Friday, February 19, 2010

Remembering Those Who Have Gone Before Us (Part 1)

In my previous blog post, I mentioned Thomas Merton in passing. Since then, yet another older poem has come to mind. I wrote the following poem to express how important a life can be even when mortality separates life from life to leave an empty space. There are many ways that I am aware of a certain "communion of saints" in which I continue to learn from friends and family who have departed this life. I hope to write more about that in the future. For now, I give you this tribute brought to mind by thoughts of Gethsemani Abbey.



To Thomas Merton

"Father Louis has died."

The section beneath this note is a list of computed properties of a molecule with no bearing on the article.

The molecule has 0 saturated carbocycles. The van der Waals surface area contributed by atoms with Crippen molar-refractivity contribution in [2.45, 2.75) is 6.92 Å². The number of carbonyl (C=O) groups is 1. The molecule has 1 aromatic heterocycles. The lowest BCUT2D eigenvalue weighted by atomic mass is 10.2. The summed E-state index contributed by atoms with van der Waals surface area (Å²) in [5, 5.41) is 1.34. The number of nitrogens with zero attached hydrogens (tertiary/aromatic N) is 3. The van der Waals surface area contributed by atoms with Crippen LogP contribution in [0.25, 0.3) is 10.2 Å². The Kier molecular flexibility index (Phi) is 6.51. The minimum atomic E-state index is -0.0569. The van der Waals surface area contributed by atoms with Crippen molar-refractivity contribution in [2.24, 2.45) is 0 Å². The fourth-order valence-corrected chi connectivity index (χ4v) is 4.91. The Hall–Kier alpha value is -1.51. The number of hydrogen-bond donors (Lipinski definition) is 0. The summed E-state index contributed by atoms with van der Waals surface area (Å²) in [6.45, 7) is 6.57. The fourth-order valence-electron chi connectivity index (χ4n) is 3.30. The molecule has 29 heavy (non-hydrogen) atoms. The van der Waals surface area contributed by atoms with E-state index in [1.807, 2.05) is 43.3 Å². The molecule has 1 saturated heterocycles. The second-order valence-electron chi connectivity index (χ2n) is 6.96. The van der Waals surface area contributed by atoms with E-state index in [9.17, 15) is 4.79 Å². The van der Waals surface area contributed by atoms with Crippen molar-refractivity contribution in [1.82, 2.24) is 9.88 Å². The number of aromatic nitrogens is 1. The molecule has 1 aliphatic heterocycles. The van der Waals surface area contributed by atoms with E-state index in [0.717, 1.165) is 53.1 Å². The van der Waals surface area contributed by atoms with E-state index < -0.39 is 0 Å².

I meet the words with disbelief.
He accepted my nature and encouraged my vocation.
It feels as though he should still be here,
So news of his death brings a sense of loss.

But it happened in 1968
When the events of a Thousand Years took place.
I was a boy, awakened by violence -
hope slipping away,
And the one who would be my guide to peace
Lay among the dead
transported in a war plane.

"Father Louis has died."
I meet the words with disbelief.
Did he not tell me about solitude
and of the richness found within?
I think I saw him planting an oak,
but that was long ago.

But wait - I know he directed me to the East
And he affirmed my contemplative stirrings...
On second thought, that was after the fact -
it was all after the fact.
Everything happened after the message,
"Father Louis has died."

I meet the words with disbelief.
He is much too present for me to remember
That he is dead.
Sometimes I find myself in a realm
Where Thomas Merton and I are contemporaries
Comparing experiences and hopes.
I learn from his insights;
I am at home with him.
But then comes the disturbing news,
"Father Louis has died."



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